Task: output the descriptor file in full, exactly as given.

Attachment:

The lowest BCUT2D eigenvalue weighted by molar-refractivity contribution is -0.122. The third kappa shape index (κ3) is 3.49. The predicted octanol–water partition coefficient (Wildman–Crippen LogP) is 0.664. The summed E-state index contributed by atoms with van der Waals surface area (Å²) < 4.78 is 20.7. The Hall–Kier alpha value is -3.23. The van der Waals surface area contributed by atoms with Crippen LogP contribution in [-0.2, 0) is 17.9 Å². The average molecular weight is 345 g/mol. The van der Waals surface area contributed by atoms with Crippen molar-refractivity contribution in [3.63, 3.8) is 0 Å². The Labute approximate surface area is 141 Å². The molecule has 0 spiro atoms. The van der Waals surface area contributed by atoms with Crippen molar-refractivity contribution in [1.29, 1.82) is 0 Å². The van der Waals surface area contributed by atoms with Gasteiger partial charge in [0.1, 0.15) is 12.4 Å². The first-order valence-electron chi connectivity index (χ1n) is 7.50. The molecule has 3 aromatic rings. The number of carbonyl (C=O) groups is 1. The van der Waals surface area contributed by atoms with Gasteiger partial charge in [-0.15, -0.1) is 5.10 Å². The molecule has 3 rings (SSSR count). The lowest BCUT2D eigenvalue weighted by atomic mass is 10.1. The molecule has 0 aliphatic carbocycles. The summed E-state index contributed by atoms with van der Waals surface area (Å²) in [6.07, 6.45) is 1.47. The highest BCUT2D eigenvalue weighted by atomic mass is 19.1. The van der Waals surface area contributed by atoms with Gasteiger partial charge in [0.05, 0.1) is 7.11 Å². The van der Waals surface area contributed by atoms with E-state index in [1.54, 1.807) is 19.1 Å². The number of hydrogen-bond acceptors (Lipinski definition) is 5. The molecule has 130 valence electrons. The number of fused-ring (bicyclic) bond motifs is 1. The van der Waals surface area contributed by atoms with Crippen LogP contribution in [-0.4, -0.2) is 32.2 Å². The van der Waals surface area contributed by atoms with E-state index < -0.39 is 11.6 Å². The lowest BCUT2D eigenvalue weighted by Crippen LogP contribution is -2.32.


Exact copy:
The lowest BCUT2D eigenvalue weighted by molar-refractivity contribution is -0.122. The third kappa shape index (κ3) is 3.49. The predicted octanol–water partition coefficient (Wildman–Crippen LogP) is 0.664. The summed E-state index contributed by atoms with van der Waals surface area (Å²) < 4.78 is 20.7. The Hall–Kier alpha value is -3.23. The van der Waals surface area contributed by atoms with Crippen LogP contribution in [-0.2, 0) is 17.9 Å². The average molecular weight is 345 g/mol. The van der Waals surface area contributed by atoms with Crippen molar-refractivity contribution in [3.63, 3.8) is 0 Å². The Labute approximate surface area is 141 Å². The molecule has 0 spiro atoms. The van der Waals surface area contributed by atoms with Crippen molar-refractivity contribution in [1.29, 1.82) is 0 Å². The van der Waals surface area contributed by atoms with Gasteiger partial charge in [0.1, 0.15) is 12.4 Å². The first-order valence-electron chi connectivity index (χ1n) is 7.50. The molecule has 3 aromatic rings. The number of carbonyl (C=O) groups is 1. The van der Waals surface area contributed by atoms with Gasteiger partial charge in [-0.15, -0.1) is 5.10 Å². The molecule has 3 rings (SSSR count). The lowest BCUT2D eigenvalue weighted by atomic mass is 10.1. The molecule has 0 aliphatic carbocycles. The summed E-state index contributed by atoms with van der Waals surface area (Å²) in [6.07, 6.45) is 1.47. The highest BCUT2D eigenvalue weighted by atomic mass is 19.1. The van der Waals surface area contributed by atoms with Gasteiger partial charge in [0.05, 0.1) is 7.11 Å². The van der Waals surface area contributed by atoms with E-state index in [1.54, 1.807) is 19.1 Å². The number of hydrogen-bond acceptors (Lipinski definition) is 5. The molecule has 130 valence electrons. The number of fused-ring (bicyclic) bond motifs is 1. The van der Waals surface area contributed by atoms with Crippen LogP contribution in [-0.4, -0.2) is 32.2 Å². The van der Waals surface area contributed by atoms with E-state index < -0.39 is 11.6 Å². The lowest BCUT2D eigenvalue weighted by Crippen LogP contribution is -2.32.